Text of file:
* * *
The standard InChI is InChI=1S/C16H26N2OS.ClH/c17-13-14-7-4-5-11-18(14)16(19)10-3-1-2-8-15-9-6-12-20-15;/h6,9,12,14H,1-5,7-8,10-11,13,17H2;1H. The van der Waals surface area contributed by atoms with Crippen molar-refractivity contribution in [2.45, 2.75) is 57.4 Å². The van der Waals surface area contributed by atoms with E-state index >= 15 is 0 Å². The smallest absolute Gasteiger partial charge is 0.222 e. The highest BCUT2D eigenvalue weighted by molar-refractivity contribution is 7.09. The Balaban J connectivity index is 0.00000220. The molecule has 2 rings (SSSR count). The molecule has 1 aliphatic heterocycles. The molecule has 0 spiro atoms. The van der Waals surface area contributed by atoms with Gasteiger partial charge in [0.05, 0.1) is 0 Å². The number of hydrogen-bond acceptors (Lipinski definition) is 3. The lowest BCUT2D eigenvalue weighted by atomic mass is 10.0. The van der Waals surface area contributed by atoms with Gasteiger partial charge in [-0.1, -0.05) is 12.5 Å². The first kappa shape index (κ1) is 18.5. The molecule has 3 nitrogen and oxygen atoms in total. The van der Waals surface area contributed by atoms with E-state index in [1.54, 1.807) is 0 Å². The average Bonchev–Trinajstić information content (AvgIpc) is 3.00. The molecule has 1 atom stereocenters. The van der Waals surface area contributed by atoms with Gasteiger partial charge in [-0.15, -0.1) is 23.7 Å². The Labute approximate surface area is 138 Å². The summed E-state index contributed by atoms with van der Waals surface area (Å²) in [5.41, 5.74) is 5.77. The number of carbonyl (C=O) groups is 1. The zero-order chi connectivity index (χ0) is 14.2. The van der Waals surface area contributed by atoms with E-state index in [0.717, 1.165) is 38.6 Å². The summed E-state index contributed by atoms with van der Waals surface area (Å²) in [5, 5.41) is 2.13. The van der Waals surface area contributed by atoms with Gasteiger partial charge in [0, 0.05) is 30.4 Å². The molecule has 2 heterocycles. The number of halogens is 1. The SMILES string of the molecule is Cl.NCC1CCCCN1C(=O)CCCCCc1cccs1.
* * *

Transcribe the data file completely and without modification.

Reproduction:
The standard InChI is InChI=1S/C16H26N2OS.ClH/c17-13-14-7-4-5-11-18(14)16(19)10-3-1-2-8-15-9-6-12-20-15;/h6,9,12,14H,1-5,7-8,10-11,13,17H2;1H. The van der Waals surface area contributed by atoms with Crippen molar-refractivity contribution in [2.45, 2.75) is 57.4 Å². The van der Waals surface area contributed by atoms with E-state index >= 15 is 0 Å². The smallest absolute Gasteiger partial charge is 0.222 e. The highest BCUT2D eigenvalue weighted by molar-refractivity contribution is 7.09. The Balaban J connectivity index is 0.00000220. The molecule has 2 rings (SSSR count). The molecule has 1 aliphatic heterocycles. The molecule has 0 spiro atoms. The van der Waals surface area contributed by atoms with Gasteiger partial charge in [0.05, 0.1) is 0 Å². The number of hydrogen-bond acceptors (Lipinski definition) is 3. The lowest BCUT2D eigenvalue weighted by atomic mass is 10.0. The van der Waals surface area contributed by atoms with Gasteiger partial charge in [-0.1, -0.05) is 12.5 Å². The first kappa shape index (κ1) is 18.5. The molecule has 3 nitrogen and oxygen atoms in total. The van der Waals surface area contributed by atoms with E-state index in [1.54, 1.807) is 0 Å². The average Bonchev–Trinajstić information content (AvgIpc) is 3.00. The molecule has 1 atom stereocenters. The van der Waals surface area contributed by atoms with Gasteiger partial charge in [-0.15, -0.1) is 23.7 Å². The Labute approximate surface area is 138 Å². The summed E-state index contributed by atoms with van der Waals surface area (Å²) in [5.41, 5.74) is 5.77. The number of carbonyl (C=O) groups is 1. The zero-order chi connectivity index (χ0) is 14.2. The van der Waals surface area contributed by atoms with E-state index in [0.717, 1.165) is 38.6 Å². The summed E-state index contributed by atoms with van der Waals surface area (Å²) in [5, 5.41) is 2.13. The van der Waals surface area contributed by atoms with Gasteiger partial charge in [0, 0.05) is 30.4 Å². The molecule has 2 heterocycles. The number of halogens is 1. The SMILES string of the molecule is Cl.NCC1CCCCN1C(=O)CCCCCc1cccs1.